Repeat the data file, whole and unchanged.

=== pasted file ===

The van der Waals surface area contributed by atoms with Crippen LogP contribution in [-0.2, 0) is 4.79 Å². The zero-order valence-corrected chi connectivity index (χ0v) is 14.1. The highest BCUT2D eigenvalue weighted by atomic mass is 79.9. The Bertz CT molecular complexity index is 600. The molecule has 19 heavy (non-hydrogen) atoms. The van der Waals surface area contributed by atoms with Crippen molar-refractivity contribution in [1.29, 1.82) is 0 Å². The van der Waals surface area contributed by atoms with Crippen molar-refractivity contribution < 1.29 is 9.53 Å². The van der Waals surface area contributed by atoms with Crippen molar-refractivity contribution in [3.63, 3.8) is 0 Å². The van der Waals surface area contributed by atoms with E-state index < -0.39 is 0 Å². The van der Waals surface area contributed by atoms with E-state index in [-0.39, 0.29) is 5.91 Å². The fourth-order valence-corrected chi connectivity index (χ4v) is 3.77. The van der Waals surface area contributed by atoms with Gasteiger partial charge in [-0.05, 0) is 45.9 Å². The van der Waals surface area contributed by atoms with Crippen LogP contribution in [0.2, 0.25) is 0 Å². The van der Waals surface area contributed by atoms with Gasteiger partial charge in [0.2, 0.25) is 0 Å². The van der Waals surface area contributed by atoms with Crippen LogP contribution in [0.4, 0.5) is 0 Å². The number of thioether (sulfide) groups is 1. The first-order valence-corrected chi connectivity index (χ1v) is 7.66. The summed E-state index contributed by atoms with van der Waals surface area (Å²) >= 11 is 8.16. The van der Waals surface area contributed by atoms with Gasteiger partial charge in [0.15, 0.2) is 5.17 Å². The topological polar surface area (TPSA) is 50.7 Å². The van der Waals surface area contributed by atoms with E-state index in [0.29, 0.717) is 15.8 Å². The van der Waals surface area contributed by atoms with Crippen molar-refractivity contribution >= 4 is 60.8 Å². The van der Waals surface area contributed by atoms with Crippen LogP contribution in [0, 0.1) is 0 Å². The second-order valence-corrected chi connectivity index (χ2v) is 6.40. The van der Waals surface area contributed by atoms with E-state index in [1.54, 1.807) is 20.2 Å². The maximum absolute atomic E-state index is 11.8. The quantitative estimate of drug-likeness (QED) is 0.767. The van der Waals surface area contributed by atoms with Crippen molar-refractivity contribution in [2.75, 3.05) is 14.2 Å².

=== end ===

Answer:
The van der Waals surface area contributed by atoms with Crippen LogP contribution in [-0.2, 0) is 4.79 Å². The zero-order valence-corrected chi connectivity index (χ0v) is 14.1. The highest BCUT2D eigenvalue weighted by atomic mass is 79.9. The Bertz CT molecular complexity index is 600. The molecule has 19 heavy (non-hydrogen) atoms. The van der Waals surface area contributed by atoms with Crippen molar-refractivity contribution in [1.29, 1.82) is 0 Å². The van der Waals surface area contributed by atoms with Crippen molar-refractivity contribution < 1.29 is 9.53 Å². The van der Waals surface area contributed by atoms with Crippen molar-refractivity contribution in [3.63, 3.8) is 0 Å². The van der Waals surface area contributed by atoms with E-state index < -0.39 is 0 Å². The van der Waals surface area contributed by atoms with E-state index in [-0.39, 0.29) is 5.91 Å². The fourth-order valence-corrected chi connectivity index (χ4v) is 3.77. The van der Waals surface area contributed by atoms with Gasteiger partial charge in [-0.05, 0) is 45.9 Å². The van der Waals surface area contributed by atoms with Crippen LogP contribution in [0.2, 0.25) is 0 Å². The van der Waals surface area contributed by atoms with Gasteiger partial charge in [0.2, 0.25) is 0 Å². The van der Waals surface area contributed by atoms with Crippen LogP contribution in [0.4, 0.5) is 0 Å². The number of thioether (sulfide) groups is 1. The first-order valence-corrected chi connectivity index (χ1v) is 7.66. The summed E-state index contributed by atoms with van der Waals surface area (Å²) >= 11 is 8.16. The van der Waals surface area contributed by atoms with Gasteiger partial charge in [0.15, 0.2) is 5.17 Å². The topological polar surface area (TPSA) is 50.7 Å². The van der Waals surface area contributed by atoms with E-state index in [0.29, 0.717) is 15.8 Å². The van der Waals surface area contributed by atoms with Crippen molar-refractivity contribution >= 4 is 60.8 Å². The van der Waals surface area contributed by atoms with Crippen LogP contribution in [0, 0.1) is 0 Å². The second-order valence-corrected chi connectivity index (χ2v) is 6.40. The van der Waals surface area contributed by atoms with E-state index in [1.54, 1.807) is 20.2 Å². The maximum absolute atomic E-state index is 11.8. The quantitative estimate of drug-likeness (QED) is 0.767. The van der Waals surface area contributed by atoms with Crippen molar-refractivity contribution in [2.75, 3.05) is 14.2 Å².